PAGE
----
Republicans Illustrate Senate Strategy in Georgia: The Warnock Attack

Republicans Illustrate Senate Strategy in Georgia: The Warnock Attack

WASHINGTON – When Georgian Senator David Purdue did not show up for the debate Sunday night, he made sure of two outcomes: John Usov, Perdue’s Democratic opponent, would enjoy a free-to-air time unrelated to his opponent’s attacks, and the other Senate debate that night would draw much more attention.

Republicans decided that handing Mr. Usov an open microphone was worth the deal.

As Georgians prepare to vote in two of the run-off rounds next month that will decide control of the Senate, there remains a bit of ambiguity as to which of the two Democratic candidates GOP officials would like to advance as a target as they try to stir up their base: Reverend Raphael Warnock in the running Against Georgia’s other Republican Senator, Kelly Loeffler.

Mrs. Loeffler articulated Republican strategy when she described Mr. Warnock as a “radical liberal.” 13 Times in their Sunday evening debate. She has repeatedly cited his previous criticism of police officers and A sermon he once said That “no one can serve God and the army,” a topic that has roots in the biblical passages.

Her plan to attack came on the heels of a similar filming by President Trump during a rally Saturday in Valdosta, Georgia, where Republicans played a video clip likening Mr. Warnock to Reverend Jeremiah Wright, a Chicago pastor whose comments drew scrutiny of his relationship with. Barack Obama in the 2008 campaign. The video clip included footage of Mr. Wright saying, “God damn America.”

That same criticism was echoed by other Republican agents, who spent more time focusing on Mr. Warnock than Mr. Ussof.

“This is the man who celebrated Jeremiah Wright, the extreme pastor who was so leftist so far that Barack Obama had to shirk him,” said Senator Tom Cotton of Arkansas during a stopover in Georgia last month.

Make Mr. Warnock, pastor of Atlanta’s storied Ebenezer Baptist Church, the face of opposition to the January 5 election – in place of Mr. Usoff, a young white documentary filmmaker – represents a two-pronged strategy.

Highlighting a black candidate and linking him to the state’s most prominent African American Democrat, Stacey Abrams, amounts to a strategy to spur turnout among white conservatives, especially those who hold racist views and are uncomfortable with black leadership. Mr. Warnock will be the first black Democratic senator from the South.

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However, the confrontational approach to Warnock also takes a page from the playbook of the National Republican Party’s rule-of-play for the 2020 campaign. Republicans have had great success in the ballot races, against the predominantly white candidates, by linking them to the most liberal figures and ideas in the Democratic Party – such as stopping funding Police, who is not supported by Mr. Warnock.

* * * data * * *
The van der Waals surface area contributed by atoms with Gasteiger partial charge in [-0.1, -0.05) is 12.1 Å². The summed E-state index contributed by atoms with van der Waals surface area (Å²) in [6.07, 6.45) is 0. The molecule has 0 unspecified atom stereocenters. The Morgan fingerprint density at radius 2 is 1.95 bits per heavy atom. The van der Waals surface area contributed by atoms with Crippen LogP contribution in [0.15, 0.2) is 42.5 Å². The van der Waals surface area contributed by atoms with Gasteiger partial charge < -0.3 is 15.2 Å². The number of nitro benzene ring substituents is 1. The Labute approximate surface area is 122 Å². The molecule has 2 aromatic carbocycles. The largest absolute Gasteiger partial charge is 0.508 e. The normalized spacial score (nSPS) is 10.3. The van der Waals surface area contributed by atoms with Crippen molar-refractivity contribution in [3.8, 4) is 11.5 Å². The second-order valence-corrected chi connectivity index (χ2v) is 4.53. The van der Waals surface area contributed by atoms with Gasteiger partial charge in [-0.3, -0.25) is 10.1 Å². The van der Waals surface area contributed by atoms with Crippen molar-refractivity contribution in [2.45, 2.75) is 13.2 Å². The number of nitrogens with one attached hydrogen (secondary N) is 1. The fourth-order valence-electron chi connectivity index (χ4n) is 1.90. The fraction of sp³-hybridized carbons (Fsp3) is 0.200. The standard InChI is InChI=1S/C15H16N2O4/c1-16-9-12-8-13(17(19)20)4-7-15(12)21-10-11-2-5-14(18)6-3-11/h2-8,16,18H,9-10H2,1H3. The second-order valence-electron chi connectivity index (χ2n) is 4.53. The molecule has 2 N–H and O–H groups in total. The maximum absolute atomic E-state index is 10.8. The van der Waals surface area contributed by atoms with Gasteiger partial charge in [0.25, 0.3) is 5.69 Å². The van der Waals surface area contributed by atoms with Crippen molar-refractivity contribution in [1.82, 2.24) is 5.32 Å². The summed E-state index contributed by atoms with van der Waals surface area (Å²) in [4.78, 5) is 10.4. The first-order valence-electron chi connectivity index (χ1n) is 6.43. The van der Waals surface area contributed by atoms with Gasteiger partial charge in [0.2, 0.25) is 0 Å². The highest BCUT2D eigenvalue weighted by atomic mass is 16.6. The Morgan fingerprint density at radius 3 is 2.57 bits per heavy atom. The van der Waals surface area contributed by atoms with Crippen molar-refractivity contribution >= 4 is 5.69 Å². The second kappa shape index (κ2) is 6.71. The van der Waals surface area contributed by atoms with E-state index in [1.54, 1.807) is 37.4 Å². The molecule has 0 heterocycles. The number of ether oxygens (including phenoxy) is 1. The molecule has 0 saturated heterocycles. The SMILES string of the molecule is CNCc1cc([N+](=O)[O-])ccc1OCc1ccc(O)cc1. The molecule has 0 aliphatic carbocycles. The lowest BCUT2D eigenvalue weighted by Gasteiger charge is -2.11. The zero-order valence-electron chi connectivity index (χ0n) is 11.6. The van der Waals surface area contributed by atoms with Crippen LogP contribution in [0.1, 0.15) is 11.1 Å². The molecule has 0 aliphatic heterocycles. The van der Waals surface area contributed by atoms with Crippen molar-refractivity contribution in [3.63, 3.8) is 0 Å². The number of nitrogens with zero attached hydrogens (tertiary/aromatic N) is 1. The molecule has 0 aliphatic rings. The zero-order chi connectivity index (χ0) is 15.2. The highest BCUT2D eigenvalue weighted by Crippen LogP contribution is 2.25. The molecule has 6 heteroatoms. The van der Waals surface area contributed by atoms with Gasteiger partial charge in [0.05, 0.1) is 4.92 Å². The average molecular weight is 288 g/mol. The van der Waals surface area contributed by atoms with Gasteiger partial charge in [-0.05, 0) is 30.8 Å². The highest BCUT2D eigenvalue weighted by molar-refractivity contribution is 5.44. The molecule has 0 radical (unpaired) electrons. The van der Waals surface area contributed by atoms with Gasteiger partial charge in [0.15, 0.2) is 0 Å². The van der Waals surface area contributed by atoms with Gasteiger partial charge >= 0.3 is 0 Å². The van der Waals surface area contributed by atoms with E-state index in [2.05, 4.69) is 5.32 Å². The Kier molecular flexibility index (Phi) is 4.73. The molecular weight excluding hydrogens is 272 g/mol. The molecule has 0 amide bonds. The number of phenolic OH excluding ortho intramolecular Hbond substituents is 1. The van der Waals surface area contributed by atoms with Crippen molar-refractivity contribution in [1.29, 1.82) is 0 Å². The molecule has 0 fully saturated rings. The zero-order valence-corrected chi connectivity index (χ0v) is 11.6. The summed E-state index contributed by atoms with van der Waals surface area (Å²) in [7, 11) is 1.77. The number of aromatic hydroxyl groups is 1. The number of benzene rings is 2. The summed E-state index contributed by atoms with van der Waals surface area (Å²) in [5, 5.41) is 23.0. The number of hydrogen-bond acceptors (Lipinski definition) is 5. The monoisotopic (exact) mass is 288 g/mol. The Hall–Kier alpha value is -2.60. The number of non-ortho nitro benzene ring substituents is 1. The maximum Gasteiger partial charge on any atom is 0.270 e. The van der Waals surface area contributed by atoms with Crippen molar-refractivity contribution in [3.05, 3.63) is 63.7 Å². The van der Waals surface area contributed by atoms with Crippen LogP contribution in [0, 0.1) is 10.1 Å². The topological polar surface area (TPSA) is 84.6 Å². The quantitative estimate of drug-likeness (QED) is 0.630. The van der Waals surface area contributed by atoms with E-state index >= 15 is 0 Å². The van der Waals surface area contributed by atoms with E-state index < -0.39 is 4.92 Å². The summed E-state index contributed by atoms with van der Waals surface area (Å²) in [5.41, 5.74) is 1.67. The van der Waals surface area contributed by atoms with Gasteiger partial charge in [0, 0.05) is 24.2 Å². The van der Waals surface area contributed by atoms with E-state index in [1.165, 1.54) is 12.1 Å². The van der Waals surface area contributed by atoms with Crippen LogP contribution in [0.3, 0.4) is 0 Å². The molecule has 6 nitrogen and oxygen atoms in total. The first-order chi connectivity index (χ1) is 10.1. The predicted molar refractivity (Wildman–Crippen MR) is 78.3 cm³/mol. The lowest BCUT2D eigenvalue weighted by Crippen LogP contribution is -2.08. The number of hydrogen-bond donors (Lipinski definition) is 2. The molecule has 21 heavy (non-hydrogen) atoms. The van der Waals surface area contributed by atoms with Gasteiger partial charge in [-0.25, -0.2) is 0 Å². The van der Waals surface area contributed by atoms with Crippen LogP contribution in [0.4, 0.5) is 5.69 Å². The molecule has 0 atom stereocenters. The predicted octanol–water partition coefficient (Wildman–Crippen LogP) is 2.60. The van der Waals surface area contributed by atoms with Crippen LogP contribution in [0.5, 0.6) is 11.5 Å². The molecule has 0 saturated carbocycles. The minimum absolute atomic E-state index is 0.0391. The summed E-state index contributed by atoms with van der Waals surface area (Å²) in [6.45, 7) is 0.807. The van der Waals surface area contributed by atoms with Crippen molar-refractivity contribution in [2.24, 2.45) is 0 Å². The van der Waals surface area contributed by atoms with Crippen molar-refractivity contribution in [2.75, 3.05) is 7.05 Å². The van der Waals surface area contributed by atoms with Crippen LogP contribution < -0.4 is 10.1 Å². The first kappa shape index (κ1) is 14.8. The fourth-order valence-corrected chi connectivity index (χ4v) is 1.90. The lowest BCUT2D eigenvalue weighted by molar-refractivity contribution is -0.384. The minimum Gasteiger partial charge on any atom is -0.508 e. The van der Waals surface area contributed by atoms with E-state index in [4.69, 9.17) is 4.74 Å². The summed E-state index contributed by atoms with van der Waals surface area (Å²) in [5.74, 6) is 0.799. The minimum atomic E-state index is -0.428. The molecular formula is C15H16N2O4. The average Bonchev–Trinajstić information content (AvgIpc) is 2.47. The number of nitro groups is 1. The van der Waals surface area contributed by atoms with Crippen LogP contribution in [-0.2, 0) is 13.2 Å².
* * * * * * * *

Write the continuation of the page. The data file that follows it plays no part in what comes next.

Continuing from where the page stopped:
These attacks, delivered without overt references to race, may be enough to convince the multi-ethnic coalition of suburban residents who turned into Joseph R. Biden Jr. in the presidential race to vote next month for Republicans and ensure the Republican-controlled Senate.

“Both are new political entrants with thin paper tracks,” said Republican strategist Liam Donovan of the two Democratic candidates, but Warnock gives you more to target than Ossoff, especially on familiar topics that resonate with the Republican audience. Usuf is too boring to present a useful political caricature to him. “

Republicans have another duty when it comes to Mr. Warnock: Since Mrs. Loeffler spent so much of her focus and money fending off Rep. Doug Collins, Republican, in the first round of voting last month in the Senate race, Mr. Warnock came out of November with the lowest unfavorable degrees of The four candidates contested for the two seats.

Both parties see Ms Loeffler, who was appointed to her seat in December and is a first-time candidate, as the most vulnerable Republicans. Its performance was slightly below Mr. Purdue’s performance on the small set of ballots released since the run-offs began.

Mr. Warnock realized the upcoming onslaught was on his way and quickly released an advertisement reviewing the attacks, suggesting that Republicans might even claim he dislikes puppies.

“I love dogs!” He announced that he had hit one of them in the commercial.